Limit-comparison tests The following theorem gets P∞at some of the main ideas above. Theorem. Suppose n=1 an is a convergent series with positive terms, P∞ and suppose that n=1 bn has positive terms. THEN P If limn→∞Pbn /an exists, then ∞ n=1 bn converges. ∞ Suppose n=1 an is a divergent series with positive terms, and suppose P that ∞ b has positive terms. n=1 n THEN P If limn→∞ bn /an exists and is not equal to 0, then ∞ n=1 bn diverges. See how this works for us? For instance, in the above example, we just √ 2 3 say,√let an = 1/n , and bn = n + 5/n . Then the limit of bn /an is the limit of n + 5/n, which exists and equals 0. Why is this true? First part: if the limit of bn /an exists, then bn /an can’t grow without limit. In particular, there is some B such that bn /an < B for all n. But then bn < Ban . Now use comparison on the series ∞ X
Second part: left P as contemplation. n Ex:Show that ∞ n=1 n/5 converges. We could compare with 1/5n , but that won’t help because our thing is better. Instead, compare with, say, an = 1/4n . And let bn = n/5n . Then bn /an = n4n /5n = n/(1.25)n . The limit of this is 0 as n → ∞. (This fact is taken as given in the book) So by the limit-comparison test, the sum of bn converges.
Section 10.6: Ratio and Root Tests • No calculators on midterm. OK. Today: the first thing I will do is go over the example of approximating the integral of 1(1 + x2 ), as discussed in the notes for section 10.4. Then I will do the limit-comparison test, with an example. Note that this is a more advanced version of the comparison test: If the comparison test works, the limit-comparison test will work.
The ratio test Recall that a geometric series a + ar + ar2 + ar3 + . . . converged if and only if |r| < 1. Where r is the common ratio between terms. Each term is r times the last. Theorem:(Ratio Test) Let a1 + a2 + . . . be a series with an > 0. If limn→∞ an+1 /an < 1, the series converges. If limn→∞ an+1 /an > 1, the series diverges. (If limn→∞ an+1 /an = 1, no information) For example, ∞ X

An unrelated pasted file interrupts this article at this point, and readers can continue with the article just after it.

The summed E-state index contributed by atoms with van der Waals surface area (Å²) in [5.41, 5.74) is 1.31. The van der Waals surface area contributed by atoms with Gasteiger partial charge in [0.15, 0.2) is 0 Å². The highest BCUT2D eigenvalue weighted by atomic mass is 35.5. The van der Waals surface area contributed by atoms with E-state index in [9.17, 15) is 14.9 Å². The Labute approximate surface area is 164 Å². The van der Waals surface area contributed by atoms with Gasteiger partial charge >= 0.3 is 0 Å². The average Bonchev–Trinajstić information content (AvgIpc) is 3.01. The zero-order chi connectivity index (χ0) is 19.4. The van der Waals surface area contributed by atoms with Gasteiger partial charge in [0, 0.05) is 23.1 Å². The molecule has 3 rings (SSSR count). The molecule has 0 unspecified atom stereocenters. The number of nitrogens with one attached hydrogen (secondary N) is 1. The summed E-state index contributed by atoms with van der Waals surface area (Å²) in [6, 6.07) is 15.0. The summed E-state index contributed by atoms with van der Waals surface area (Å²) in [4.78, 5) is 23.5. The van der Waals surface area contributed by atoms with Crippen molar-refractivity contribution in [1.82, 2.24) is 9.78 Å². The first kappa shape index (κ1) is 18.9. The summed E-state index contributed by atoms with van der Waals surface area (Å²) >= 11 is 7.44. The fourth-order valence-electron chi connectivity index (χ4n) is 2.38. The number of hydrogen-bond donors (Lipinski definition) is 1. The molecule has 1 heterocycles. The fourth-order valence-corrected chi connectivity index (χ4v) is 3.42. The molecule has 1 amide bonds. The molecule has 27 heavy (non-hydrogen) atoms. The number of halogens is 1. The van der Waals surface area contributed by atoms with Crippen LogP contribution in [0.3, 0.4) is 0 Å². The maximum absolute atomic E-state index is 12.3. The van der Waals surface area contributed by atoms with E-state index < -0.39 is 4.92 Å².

1/(2n − 1) = 1 + 1/3 + 1/7 + 1/15 + ....
You probably think that this converges, and you are right. Let them give some ideas other than ratio test for proving that it converges. Then say, well, observe an+1 /an = (2n − 1)/(2n+1 − 1) = (1/2) − 1/2(2n+1 − 1) which converges to 1/2 as n → ∞. A common use of the ratio test is to deal with series involving factorials. Recall n! = n(n − 1)(n − 2) . . . 1. and we define 0! = 1. (More justification for this later.) Suppose we were going to study ∞ X
which is on your homework. Let’s think of the methods we have so far. • nth term test: Indeed, the terms approach 0, so we get no information. • Integral test: we don’t know how to define a function 1/x! which would be defined on all real numbers. (Although it can be done...!)
• Limit-comparison test: This powerful test should do the trick. What to compare it to? Try bn = 1/n2 . Now an /bn = n2 /n! = n · n/n(n − 1)(n − 2) . . . 1 and you probably believe this approaches 0 as n → ∞. But you might have trouble proving it. Maybe you would say n2 ≤ 2n(n − 1) for all n > 1, so an /bn ≤ 2/(n − 2)(n − 3)(n − 4) . . . 1. and so you’d have shown lim an /bn = 0
and by the limit-comparison test,
With our ratio test, though, it’s easier– observe that an+1 /an = n!/(n + 1)! = n(n − 1)(n − 2) . . . /(n + 1)n(n − 2) . . . = 1/n + 1. And so evidently lim an+1 /an = 0
and so the series converges. Now what about ∞ X
Recall that we showed in the homework that the terms of this series converged to 0. Does the sum converge? We’re looking at 1 + 10/1 + 100/2 + 1000/6 + 10000/24 + 100000/120 + . . . Again, the other tests may be hard to apply. But note that an+1 /an = (10n+1 /(n + 1)!)/(10n /n!) = 10n+1 n!/10n (n + 1)! = 10/(n + 1) and again, we see that lim an+1 /an = 0
The root test Another related test is the root test. It is also motivated by the geometric series ar + ar2 + ar3 + . . . with an = arn . (Note that I wrote this in a different form from that which I usually use–but all I did was leave off the first term, so that is OK!) Now note that (an )1/n = (arn )1/n = a1/n r so that lim (an )1/n = r
Recall that this series converges Pif and only if |r| < 1. Likewise, Theorem (Root test) Let ∞ n=1 an be a series of positive terms. 1/n
• If limn→∞ an
exists and is less than 1,
• If lim n → ∞an diverges.
• If lim n → ∞an
“is ∞”, or if it is greater than 1, then
is equal to 1, no information.
When to use it: when you have “something to the n”. After all, that’s the only time taking an nth root will simplify something. Ex:Show that ∞ X
converges. This follows immediately from the root test. Compare: ∞ X
Ask: does this still converge? Why? 9